When Japanese art student Noriko first met Ushio, she was 19, and he was 41 – and a rising star in the New York art world. They married, and forty years later, still paint and sculpt in their cluttered Brooklyn loft apartment. Ushio dreams of selling his “boxing” paintings (he punches the canvas with boxing gloves dipped in paint) for big money, and several galleries seem interested. Meanwhile, Noriko strives to emerge from her husband’s shadow and build interest in her auto-biographical illustrations titled “Cutie and Bullie.”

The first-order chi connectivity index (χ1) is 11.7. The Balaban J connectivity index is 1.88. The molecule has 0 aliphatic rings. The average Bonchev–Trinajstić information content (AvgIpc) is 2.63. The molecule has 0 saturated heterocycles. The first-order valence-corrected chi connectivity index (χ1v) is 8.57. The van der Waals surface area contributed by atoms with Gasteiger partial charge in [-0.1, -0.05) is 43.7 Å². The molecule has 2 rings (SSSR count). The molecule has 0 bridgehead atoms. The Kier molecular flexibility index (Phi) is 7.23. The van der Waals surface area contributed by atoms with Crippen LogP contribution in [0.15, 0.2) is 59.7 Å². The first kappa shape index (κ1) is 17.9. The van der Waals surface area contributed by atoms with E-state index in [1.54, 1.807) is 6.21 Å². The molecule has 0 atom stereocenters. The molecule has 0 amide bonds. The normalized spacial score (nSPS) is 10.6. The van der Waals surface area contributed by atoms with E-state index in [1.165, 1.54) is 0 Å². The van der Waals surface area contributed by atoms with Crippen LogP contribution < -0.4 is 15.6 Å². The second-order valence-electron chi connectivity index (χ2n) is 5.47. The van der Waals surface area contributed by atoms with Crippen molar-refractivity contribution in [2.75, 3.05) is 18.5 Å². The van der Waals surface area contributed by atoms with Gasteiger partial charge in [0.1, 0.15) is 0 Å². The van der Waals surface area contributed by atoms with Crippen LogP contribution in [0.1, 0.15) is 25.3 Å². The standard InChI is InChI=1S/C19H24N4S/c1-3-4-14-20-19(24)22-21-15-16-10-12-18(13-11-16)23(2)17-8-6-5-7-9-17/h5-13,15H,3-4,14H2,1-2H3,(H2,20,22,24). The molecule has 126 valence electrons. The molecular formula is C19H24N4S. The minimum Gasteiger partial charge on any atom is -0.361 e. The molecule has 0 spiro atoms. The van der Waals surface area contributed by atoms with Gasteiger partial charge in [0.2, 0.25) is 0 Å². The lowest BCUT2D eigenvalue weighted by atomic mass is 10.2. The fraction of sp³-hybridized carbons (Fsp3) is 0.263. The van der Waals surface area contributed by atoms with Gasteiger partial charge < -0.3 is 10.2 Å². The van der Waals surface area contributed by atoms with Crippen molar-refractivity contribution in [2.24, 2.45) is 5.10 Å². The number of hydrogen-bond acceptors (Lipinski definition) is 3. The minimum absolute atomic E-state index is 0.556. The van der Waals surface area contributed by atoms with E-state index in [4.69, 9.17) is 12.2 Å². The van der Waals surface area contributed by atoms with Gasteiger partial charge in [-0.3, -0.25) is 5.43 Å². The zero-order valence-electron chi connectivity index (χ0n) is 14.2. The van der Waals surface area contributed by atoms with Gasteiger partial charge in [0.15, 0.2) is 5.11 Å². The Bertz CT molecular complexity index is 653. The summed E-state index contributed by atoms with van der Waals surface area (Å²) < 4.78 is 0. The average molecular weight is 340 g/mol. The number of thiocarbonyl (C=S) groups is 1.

With remarkable candor, Ushio and Noriko reveal their lives on screen without pretense or self-consciousness. Ushio doesn’t hide his disdain for his wife’s career, and she doesn’t hide her resentment of his. It’s hard to comprehend the longevity of their relationship given his macho posturing and her long-suffering role as second fiddle; yet their mutual love of art, and also something deeper, bind them. Heinzerling mixes archival footage of Ushio as a young avant-garde hot shot with current scenes of the artist (now 80) working on his extremely distinctive creations. Nominated for an Academy Award, “Cutie” is a remarkable testament to the endurance of a marriage, and to the rewards and pitfalls of following one’s passion.